'Be careful, she'll blow up,' he said. I'm Iranian. This was my response.

Back in July, I had a racist encounter. I say "encounter" because when you have skin as light as mine, experiences with racism can feel pretty alien.

All napkin illustrations by Anisa Rawhani. Used with permission.

I should start from the beginning.


My boyfriend and I hop on the subway. The man standing next to us strikes up a conversation. We laugh and chat, enjoying the company of a stranger.

Then the man begins to speculate about my white boyfriend’s background, to which he responds that he’s British.

Then it’s my turn.

“And you, you must be Portuguese or Italian,” the man says.

“I’m actually Persian-Iranian.”

The man turns to my boyfriend.

“Be careful. She’s going to blow up.”





Unwanted attention. Everyone has experienced it, albeit to varying degrees.

Most women experience it when they’re belittled because of their gender. Catcalls, harassment, day-to-day indignities — all to make us feel like we don’t have a right to the space we’re occupying.

None of that is new to me, and each time one of these gender-based indignities happens, I grow a little less shocked and a little more outraged. Each incident piles on and crawls further under my skin, echoing every other time it’s happened to me or a friend.

But when I heard a man say I’d blow up, I entered uncharted territory. Suddenly, my race was the target.

At first, neither of us understood what he meant. My boyfriend thought "blow up" implied I’d get emotional. I thought it meant I’d get fat. Seeing our confused expressions the man clarified: He was talking about bombs.

Maybe if he’d said that to someone browner — someone more "ethnic" — the penny would have dropped faster. When it finally did, I remember feeling shocked and disappointed. That was about it.

It wasn’t like those times men harassed me because of my gender. This man’s words didn’t inspire deep emotions because there were no memories to be recalled. There was no wound for him to reopen and exploit.

Indifference in the face of racism is an unbelievable luxury.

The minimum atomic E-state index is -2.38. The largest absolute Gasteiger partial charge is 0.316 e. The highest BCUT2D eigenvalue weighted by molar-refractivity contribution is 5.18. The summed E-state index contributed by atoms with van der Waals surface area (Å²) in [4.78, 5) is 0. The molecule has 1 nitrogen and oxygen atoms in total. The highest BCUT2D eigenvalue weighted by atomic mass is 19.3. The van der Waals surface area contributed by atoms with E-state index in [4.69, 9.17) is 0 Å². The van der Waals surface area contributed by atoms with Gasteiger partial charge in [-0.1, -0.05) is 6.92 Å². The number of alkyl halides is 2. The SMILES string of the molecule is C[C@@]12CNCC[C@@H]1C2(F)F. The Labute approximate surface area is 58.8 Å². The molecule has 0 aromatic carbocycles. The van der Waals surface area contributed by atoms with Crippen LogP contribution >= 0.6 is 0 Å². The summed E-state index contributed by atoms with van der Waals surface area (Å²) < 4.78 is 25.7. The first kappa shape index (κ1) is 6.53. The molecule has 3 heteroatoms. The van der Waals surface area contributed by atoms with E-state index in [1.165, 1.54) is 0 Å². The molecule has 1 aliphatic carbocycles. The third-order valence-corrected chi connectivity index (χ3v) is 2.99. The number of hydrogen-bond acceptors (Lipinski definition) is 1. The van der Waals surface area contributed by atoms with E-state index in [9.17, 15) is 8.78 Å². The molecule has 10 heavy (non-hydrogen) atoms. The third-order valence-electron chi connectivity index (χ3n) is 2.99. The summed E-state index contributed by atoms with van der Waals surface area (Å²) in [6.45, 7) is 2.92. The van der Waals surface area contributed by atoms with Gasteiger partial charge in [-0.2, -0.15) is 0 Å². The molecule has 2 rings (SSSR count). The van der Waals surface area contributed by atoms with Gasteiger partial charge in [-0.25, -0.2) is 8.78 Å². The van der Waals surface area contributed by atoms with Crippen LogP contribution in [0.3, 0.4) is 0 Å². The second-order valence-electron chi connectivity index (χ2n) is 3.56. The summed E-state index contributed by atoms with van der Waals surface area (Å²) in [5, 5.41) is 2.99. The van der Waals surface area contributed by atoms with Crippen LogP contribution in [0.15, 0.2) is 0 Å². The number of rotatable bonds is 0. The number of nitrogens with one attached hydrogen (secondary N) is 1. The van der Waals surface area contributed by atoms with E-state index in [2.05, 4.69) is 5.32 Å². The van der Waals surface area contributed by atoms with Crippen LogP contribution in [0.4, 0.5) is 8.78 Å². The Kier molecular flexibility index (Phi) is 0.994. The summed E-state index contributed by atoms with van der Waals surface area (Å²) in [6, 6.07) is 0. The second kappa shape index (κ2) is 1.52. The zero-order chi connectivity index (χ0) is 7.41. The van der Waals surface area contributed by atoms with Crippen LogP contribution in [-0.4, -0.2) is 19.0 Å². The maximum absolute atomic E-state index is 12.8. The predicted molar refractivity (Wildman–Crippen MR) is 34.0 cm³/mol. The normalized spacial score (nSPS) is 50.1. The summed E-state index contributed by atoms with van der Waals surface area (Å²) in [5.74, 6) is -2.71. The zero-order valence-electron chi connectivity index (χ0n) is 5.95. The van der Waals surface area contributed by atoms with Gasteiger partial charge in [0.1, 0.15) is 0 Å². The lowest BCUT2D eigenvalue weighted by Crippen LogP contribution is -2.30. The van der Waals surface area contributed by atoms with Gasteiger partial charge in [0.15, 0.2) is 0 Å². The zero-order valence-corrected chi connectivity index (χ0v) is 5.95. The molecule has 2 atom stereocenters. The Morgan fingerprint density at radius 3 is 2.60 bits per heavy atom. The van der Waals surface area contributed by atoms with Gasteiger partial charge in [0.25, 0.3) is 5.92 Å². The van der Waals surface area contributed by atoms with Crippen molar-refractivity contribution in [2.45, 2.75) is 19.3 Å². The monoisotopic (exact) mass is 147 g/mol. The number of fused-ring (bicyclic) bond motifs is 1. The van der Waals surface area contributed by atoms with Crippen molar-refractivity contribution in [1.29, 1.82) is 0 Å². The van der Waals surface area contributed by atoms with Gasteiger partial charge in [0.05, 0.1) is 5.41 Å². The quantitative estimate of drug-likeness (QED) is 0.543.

That someone was unable to cause me pain or reduce me to a feeling of nothingness with mere words is not a mark of my own strength, but a mark of my experiences — or lack thereof.

That I’m not insecure about my race isn’t because I’m a confident woman; it’s because I so rarely have to think about it. I’m not constantly being reminded.

After the man on the subway clarified what blowing up meant, I remember:

Feeling my face fall, seeing my boyfriend’s jaw flex, the man sensing the change and backtracking because we were taking what he said too seriously. He wasn’t racist. His girlfriend was Indian and Muslim, which he explained smugly.

When I see racism from the outside I leap to my feet; I’m ready to take on anything. But when it was about me, I couldn't do it.

I just wanted to be as far from that man as possible.

In the time that immediately followed, I thought about all my non-white friends who’d confided in me about moments like this. I thought back on all the times my friends told me about racist encounters with classmates, professors, and strangers. How often I’d thought: Why didn’t you do anything?

I know now what an unfair standard that was.

When you become the target of racism, you’re stripped of valid choices. That doesn’t mean you’re powerless, but you’re working within a set of circumstances that are fundamentally unjust. You’re expected to rise to the occasion when someone’s attempted to strike you down. It’s easy for people with their feet planted firmly beneath them to say stand up for yourself.

We’ve all heard about racist incidents — many far more disturbing than what I described. Many of us (myself included) would like to think if we were in that situation we’d have a witty response on hand — or at the very least that we’d give them a piece of our mind.

It’s rarely so simple.

Option A: You can try to back up and disengage.

Option B: You can blow up. You have every right to be upset, so you confront the person’s prejudice. You make it clear just how out of line they are.

Option C: You can speak up. When you’re the victim of a racist incident, you’re immediately racialized. When you speak, you aren’t speaking as yourself, you’re speaking as an ambassador of "your people." That’s a lot of pressure.

It’s great in theory, but difficult and emotionally taxing in practice, especially when you’re not exactly prepared for it.

Whether someone speaks harmful words out of ignorance or because they have deep-rooted hatred, they tend to grow defensive very quickly when confronted with their indiscretion.

Not every ear is willing to listen, not every person is worth pursuing, and it’s not the responsibility of victims to educate their assailants.

For those of us who aren’t victims (or rarely are), remember that raising expectations and what-ifs, or questioning why a victim responded the way they did, isn’t helpful.

After the man rambled on about why what he said wasn’t offensive, the train started to slow and my boyfriend said this was our stop. We left the car and waited on the platform for the next train to come.

Some things about this incident remain unclear, but one thing I know for certain: As I waited on that subway platform for the next train to come, I was sure glad I wasn’t alone.

This post first appeared on Raw Honey and is reprinted here with permission.

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